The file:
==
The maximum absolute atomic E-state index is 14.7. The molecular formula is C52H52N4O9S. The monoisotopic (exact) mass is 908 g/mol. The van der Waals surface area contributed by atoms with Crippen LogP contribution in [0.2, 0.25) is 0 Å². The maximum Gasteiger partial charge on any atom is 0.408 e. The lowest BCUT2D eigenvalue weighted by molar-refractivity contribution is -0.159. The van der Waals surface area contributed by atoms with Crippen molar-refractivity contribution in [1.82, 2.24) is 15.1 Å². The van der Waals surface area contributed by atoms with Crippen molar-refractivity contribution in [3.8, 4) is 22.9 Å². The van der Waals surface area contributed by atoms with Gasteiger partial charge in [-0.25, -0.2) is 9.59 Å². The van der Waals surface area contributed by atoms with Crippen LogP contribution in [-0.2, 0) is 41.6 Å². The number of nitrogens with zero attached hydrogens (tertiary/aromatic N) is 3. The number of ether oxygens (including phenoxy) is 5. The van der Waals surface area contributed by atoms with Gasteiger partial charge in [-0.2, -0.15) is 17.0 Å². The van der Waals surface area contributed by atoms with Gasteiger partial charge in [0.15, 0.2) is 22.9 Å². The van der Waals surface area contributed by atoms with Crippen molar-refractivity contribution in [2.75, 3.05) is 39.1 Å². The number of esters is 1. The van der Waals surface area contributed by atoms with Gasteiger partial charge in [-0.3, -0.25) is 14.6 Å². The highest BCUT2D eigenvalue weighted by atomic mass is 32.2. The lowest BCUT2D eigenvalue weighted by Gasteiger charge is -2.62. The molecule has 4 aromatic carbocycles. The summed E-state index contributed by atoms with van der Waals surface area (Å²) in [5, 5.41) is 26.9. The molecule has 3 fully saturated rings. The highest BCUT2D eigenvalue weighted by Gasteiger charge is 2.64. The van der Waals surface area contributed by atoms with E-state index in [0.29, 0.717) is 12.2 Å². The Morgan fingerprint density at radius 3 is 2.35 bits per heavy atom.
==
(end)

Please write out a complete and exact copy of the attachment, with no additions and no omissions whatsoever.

The maximum absolute atomic E-state index is 14.7. The molecular formula is C52H52N4O9S. The monoisotopic (exact) mass is 908 g/mol. The van der Waals surface area contributed by atoms with Crippen LogP contribution in [0.2, 0.25) is 0 Å². The maximum Gasteiger partial charge on any atom is 0.408 e. The lowest BCUT2D eigenvalue weighted by molar-refractivity contribution is -0.159. The van der Waals surface area contributed by atoms with Crippen molar-refractivity contribution in [1.82, 2.24) is 15.1 Å². The van der Waals surface area contributed by atoms with Crippen molar-refractivity contribution in [3.8, 4) is 22.9 Å². The van der Waals surface area contributed by atoms with Gasteiger partial charge in [-0.25, -0.2) is 9.59 Å². The van der Waals surface area contributed by atoms with Crippen LogP contribution in [-0.2, 0) is 41.6 Å². The number of nitrogens with zero attached hydrogens (tertiary/aromatic N) is 3. The number of ether oxygens (including phenoxy) is 5. The van der Waals surface area contributed by atoms with Gasteiger partial charge in [-0.2, -0.15) is 17.0 Å². The van der Waals surface area contributed by atoms with Gasteiger partial charge in [0.15, 0.2) is 22.9 Å². The van der Waals surface area contributed by atoms with Crippen molar-refractivity contribution in [2.75, 3.05) is 39.1 Å². The number of esters is 1. The van der Waals surface area contributed by atoms with Gasteiger partial charge in [-0.3, -0.25) is 14.6 Å². The highest BCUT2D eigenvalue weighted by atomic mass is 32.2. The lowest BCUT2D eigenvalue weighted by Gasteiger charge is -2.62. The molecule has 4 aromatic carbocycles. The summed E-state index contributed by atoms with van der Waals surface area (Å²) in [5, 5.41) is 26.9. The molecule has 3 fully saturated rings. The highest BCUT2D eigenvalue weighted by Gasteiger charge is 2.64. The van der Waals surface area contributed by atoms with E-state index in [0.29, 0.717) is 12.2 Å². The Morgan fingerprint density at radius 3 is 2.35 bits per heavy atom.